Blog 10: The End of the Road

The journey, or this stage of it, at least, has come to an end. The next stage awaits. It has been an immense privilege not only to have been the Bishop of this Diocese for almost eight years but also to have served as Dean of St Davids for fourteen years previously; to have served twelve years prior to that Trinity College Carmarthen; and to have served forty five years as Deacon and Priest since in this Diocese since 1971.


Bishop Wyn revisits St John’s Penrhyncoch, the church of his childhood

I want to thank everyone with whom I have served in ministry: colleagues on the DBF and all the other committees upon which I have served, but above all I am grateful to all the parishes and people where I have ministered; not least that congregation of congregations, the Diocese of St Davids itself.

And that other journey, the one in St Davids Footsteps, y daith yn Amsang Dewi Sant, has also reached its end. ­

It has taken meticulous organisation and preparation by my two successive Chaplains, Archdeacon Dennis and Canon Paul to have got off the ground in the first place; to have reached the various destinations in the second, — and I now have a fine appreciation of both the remoteness and the far flung nature of some of the communities, parishes and churches in the Diocese; and thirdly to have come to a successful and rousing conclusion at the Cathedral at Michaelmas. My heartfelt thanks go to them and for their loyal, patient and unstinting service to their bishop, along with their navigational skills over the length and breadth of this enormous diocese.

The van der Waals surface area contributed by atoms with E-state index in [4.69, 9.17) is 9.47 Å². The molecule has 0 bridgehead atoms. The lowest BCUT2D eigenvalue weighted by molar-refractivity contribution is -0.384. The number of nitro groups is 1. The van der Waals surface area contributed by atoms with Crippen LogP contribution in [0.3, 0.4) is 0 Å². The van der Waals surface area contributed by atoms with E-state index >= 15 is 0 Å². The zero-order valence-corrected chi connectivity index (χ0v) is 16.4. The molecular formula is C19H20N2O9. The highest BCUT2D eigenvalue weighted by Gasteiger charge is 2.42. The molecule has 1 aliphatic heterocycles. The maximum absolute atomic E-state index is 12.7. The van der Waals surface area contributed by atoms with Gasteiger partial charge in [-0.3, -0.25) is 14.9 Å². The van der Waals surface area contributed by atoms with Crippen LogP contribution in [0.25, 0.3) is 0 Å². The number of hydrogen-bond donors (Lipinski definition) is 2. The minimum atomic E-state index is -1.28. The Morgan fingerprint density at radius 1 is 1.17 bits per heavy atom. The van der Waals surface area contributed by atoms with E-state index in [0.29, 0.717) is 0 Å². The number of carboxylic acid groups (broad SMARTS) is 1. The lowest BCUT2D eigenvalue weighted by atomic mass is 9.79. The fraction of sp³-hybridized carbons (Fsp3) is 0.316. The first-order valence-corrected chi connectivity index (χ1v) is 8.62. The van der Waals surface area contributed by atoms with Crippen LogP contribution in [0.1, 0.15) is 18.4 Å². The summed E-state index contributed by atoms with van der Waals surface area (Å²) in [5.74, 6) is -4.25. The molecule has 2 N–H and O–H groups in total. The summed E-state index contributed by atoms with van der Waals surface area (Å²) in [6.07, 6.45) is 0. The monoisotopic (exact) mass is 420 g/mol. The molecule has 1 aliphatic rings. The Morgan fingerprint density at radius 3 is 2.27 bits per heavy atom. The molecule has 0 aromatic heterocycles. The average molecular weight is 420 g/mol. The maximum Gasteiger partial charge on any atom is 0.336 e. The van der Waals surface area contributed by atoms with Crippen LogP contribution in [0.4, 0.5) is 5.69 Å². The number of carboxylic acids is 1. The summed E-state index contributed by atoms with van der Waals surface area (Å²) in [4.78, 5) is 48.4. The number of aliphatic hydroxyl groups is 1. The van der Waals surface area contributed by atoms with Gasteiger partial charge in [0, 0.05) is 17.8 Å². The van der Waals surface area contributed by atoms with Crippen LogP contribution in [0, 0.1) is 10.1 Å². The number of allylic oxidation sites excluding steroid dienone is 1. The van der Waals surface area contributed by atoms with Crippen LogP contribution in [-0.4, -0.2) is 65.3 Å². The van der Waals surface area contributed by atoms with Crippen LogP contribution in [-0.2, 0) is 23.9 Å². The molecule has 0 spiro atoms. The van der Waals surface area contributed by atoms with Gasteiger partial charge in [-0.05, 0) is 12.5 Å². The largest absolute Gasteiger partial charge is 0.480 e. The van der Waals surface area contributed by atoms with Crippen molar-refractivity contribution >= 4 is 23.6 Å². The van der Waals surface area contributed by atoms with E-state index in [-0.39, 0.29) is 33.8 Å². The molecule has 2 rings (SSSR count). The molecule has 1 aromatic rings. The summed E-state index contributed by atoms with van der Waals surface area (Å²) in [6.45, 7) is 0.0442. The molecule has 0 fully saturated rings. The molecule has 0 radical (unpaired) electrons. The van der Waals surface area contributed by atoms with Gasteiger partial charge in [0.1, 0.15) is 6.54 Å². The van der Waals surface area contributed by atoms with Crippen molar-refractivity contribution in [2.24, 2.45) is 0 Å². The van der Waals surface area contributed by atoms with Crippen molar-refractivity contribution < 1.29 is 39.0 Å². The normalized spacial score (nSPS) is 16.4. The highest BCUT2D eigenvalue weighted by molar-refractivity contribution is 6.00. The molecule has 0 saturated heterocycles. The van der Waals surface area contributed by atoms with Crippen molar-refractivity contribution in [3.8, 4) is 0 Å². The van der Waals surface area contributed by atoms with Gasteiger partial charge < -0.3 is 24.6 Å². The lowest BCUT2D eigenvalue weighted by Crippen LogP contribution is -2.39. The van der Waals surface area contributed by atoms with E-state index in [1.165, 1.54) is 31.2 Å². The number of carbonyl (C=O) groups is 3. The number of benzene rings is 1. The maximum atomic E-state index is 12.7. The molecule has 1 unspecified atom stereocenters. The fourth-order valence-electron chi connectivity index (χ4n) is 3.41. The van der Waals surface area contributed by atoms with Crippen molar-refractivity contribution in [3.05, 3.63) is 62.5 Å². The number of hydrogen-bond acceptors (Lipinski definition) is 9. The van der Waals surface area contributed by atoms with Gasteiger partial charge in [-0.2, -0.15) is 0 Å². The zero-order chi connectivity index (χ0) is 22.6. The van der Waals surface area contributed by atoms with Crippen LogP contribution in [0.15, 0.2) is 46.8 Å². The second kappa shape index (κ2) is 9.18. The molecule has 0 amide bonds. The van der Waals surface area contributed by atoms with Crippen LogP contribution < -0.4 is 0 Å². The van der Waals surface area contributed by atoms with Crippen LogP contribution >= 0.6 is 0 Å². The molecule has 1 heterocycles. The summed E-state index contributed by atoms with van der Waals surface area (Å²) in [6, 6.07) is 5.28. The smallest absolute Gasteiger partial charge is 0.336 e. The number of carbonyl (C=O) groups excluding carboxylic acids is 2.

Equally worthy of praise and gratitude are the clergy and congregations of this diocese for responding so positively and imaginatively to my intention of visiting them in this three year rolling visitation. They did indeed ask me to come and see; and to go and tell. I have, as I make sure that everyone who asks gets to know,  I have been immensely heartened by what I have seen and heard: by the devotion and loyalty to church and to people; the sense of mission and ministry and service; the readiness to change in the face of the challenge of a moving church landscape and change in society.

It is indeed continuity and change which have impressed me. There is the way that continuity of worship and service to the community still characterises our churches and congregations as they have for decades and centuries. There is, side by side with that, the awareness that continuity cannot continue without change; and so many churches and congregations have taken that on board in terms of adaptation and accessibility of buildings; in terms of creating new and imaginative opportunities in worship; in terms of welcoming and fostering the ministry and contribution of young people — and also those of riper years — we are indeed an all age church; and finally the sense that church and the experience of being and doing church  is to be enjoyed.

dhw2014The pictures which David Hammond-Williams has taken, and may I thank him for his immense contribution to this journey— not least in that he, together with my Chaplains had to listen to my Charge 90 times, both the pictures which he has taken and the rolling video which he put together for the Diocesan Conference, make that point eloquently and colourfully.

The last stages of the journey, — and I will take more time than usual to describe them , for they are the last parishes for me to have visited in St Davids’s Footsteps —  took me, via Laugharne, Pendine and Llansadwrnen, Bletherston, Uzmaston and Llawhaden to Dewisland, the very part of the world most associated with Dewi himself. This was the landscape associated with his birth, ministry, religious life, death and continued afterlife thorough his shrine and cult at St Davids.